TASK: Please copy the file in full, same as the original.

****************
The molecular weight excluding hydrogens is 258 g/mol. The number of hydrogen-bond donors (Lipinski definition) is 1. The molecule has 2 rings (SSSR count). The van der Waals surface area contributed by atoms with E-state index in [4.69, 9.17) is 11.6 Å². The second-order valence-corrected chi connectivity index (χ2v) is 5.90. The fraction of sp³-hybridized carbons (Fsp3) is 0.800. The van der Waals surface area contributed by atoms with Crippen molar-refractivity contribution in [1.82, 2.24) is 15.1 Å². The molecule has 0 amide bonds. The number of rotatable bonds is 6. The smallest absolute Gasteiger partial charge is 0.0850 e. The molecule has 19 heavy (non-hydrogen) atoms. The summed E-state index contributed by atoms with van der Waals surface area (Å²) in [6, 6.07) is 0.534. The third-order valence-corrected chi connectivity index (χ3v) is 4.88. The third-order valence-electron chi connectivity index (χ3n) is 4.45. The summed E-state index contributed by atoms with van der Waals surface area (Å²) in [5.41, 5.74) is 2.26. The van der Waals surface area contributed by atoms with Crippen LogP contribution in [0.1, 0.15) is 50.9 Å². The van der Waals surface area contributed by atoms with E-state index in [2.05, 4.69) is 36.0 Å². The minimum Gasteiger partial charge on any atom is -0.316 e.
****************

The molecular weight excluding hydrogens is 258 g/mol. The number of hydrogen-bond donors (Lipinski definition) is 1. The molecule has 2 rings (SSSR count). The van der Waals surface area contributed by atoms with E-state index in [4.69, 9.17) is 11.6 Å². The second-order valence-corrected chi connectivity index (χ2v) is 5.90. The fraction of sp³-hybridized carbons (Fsp3) is 0.800. The van der Waals surface area contributed by atoms with Crippen molar-refractivity contribution in [1.82, 2.24) is 15.1 Å². The molecule has 0 amide bonds. The number of rotatable bonds is 6. The smallest absolute Gasteiger partial charge is 0.0850 e. The molecule has 19 heavy (non-hydrogen) atoms. The summed E-state index contributed by atoms with van der Waals surface area (Å²) in [6, 6.07) is 0.534. The third-order valence-corrected chi connectivity index (χ3v) is 4.88. The third-order valence-electron chi connectivity index (χ3n) is 4.45. The summed E-state index contributed by atoms with van der Waals surface area (Å²) in [5.41, 5.74) is 2.26. The van der Waals surface area contributed by atoms with Crippen LogP contribution in [0.1, 0.15) is 50.9 Å². The van der Waals surface area contributed by atoms with E-state index in [2.05, 4.69) is 36.0 Å². The minimum Gasteiger partial charge on any atom is -0.316 e.